While searching for Bo, Woody & Forky encounter the villain of the movie. A Chatty Cathy type doll named Gabby Gabby voiced by Christina Hendricks. She gets around with a stroller pushed by creepy ventriloquist dummies. As she talks to Woody, she makes it clear that she needs his voice box in order to fix her broken one. When her Dummies get grabby grabby, Gabby Gabby has them take it by force. They only succeed in taking Forky. Leaving Woody in the hands of the shop owner’s granddaughter Harmony. It’s at that moment in a park amongst lost toys that an inanimate Woody finally reunites with Bo Peep. One thing I definitely wasn’t expecting was her taking on a more adventurous look as opposed to her frilly dress. Bo now has a bow, pants, a cape, and her trusty crook that PETA complained about. The time between her last appearance also meant minor improvements to her porcelain appearance. Her three headed sheep are also given more attention and the names Billy, Goat, and Gruff.
In the time since Bo was given away, she’s had her lamp passed around from child to child until she wound up in the antique store. Her whole story can be seen in the Disney+ short Lamp Life. Bo was never all that deep of a character. Spending most of her appearances flirting with and caring for Woody. There’s no way she could have survived the physicality of Toy Story 3, so it’s ironic that they found a way to make her so adventurous. It just feels like a drastic character change at times. Woody & Bo awkwardly embrace and she introduces him to her new friends. Every new toy in the movie was likely chosen from a list of toys that hadn’t been covered yet. Ally Maki voices Giggle McDimples, a Polly Pocket type cop and Bo’s closest friend. A clever bit of continuity is a set of Combat Carl toys voiced again by Carl Weathers. They’re lost toys just like Bo. Who gets around with a skunk race car and hops around from park to park. A carnival is the main backdrop for the action.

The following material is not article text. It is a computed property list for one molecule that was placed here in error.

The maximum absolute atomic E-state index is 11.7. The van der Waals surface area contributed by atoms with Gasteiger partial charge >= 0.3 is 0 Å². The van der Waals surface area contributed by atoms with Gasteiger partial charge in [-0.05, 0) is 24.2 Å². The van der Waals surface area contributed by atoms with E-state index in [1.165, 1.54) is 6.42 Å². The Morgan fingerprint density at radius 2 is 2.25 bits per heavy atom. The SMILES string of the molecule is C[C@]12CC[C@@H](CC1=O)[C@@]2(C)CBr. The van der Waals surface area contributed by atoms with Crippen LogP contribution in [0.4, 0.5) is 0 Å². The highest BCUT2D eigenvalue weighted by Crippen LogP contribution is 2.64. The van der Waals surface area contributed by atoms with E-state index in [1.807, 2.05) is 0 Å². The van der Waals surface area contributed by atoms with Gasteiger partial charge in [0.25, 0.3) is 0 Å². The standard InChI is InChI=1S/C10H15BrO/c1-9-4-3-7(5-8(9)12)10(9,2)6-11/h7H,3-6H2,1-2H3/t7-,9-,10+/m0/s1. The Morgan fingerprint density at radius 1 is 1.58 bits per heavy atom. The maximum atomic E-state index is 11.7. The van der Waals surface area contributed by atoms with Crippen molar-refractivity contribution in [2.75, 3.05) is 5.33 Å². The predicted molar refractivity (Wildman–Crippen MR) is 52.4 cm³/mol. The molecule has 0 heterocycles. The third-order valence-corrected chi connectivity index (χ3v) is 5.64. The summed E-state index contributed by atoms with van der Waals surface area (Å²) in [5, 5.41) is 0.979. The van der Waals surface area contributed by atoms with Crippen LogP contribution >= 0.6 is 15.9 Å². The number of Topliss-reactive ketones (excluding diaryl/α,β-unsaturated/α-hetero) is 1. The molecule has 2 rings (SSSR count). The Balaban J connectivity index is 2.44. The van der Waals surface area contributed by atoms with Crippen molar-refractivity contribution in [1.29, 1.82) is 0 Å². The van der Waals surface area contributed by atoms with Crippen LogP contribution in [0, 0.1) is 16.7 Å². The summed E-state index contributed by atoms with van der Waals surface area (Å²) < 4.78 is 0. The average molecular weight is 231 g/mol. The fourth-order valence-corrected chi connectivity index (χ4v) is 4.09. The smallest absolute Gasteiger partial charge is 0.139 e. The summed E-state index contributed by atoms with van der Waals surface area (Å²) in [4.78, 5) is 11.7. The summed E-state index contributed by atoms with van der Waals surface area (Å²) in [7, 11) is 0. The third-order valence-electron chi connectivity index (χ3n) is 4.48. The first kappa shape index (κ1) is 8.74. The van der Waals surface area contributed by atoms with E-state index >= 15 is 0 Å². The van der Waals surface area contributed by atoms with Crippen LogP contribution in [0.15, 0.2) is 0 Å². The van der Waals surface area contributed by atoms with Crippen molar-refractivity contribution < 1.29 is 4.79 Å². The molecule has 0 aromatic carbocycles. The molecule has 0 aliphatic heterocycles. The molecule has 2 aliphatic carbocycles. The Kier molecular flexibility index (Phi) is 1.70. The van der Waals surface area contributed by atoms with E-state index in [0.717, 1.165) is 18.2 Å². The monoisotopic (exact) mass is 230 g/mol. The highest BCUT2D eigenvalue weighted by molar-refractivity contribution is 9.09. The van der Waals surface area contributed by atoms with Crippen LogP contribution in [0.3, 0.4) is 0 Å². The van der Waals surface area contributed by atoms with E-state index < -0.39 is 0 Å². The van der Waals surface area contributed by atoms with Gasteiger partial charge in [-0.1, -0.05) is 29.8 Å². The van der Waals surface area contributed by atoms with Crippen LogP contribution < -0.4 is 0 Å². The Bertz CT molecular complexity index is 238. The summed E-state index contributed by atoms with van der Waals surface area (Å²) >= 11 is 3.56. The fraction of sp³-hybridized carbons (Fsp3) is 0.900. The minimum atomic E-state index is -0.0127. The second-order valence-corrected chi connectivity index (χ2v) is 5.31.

Bo agrees to help Woody get Forky back, meanwhile the toys look to Buzz for leadership. He decides to go after Woody using the ridiculous inner voice thing from earlier. Except most of Buzz’s phrases were never even heard before. Buzz flies with the aid of rides, but a carny with a Pizza Planet truck tattoo makes him a prize in a carnival game with a pair of prizes named Ducky & Bunny. A couple of joined stuffed animals voiced by Key & Peele. Like their show, they’re definitely the funniest toys in the movie (especially with their daydreams), but their brand of humor doesn’t feel right for the franchise. Their insult comedy felt like it took too many shots at beloved characters. Buzz escapes, but is chased by the toys who just want a kid. Back at the RV, Jessie flattens the tires to buy some time. Buzz reunites with Bo and Ducky & Bunny join the makeshift group. The plan is to get to Forky in Gabby’s china cabinet, get the key from the owner, and avoid the perfectly rendered cat. Although it turns out Gabby is just misunderstood. Confiding in Forky that she just wants to be loved by Harmony.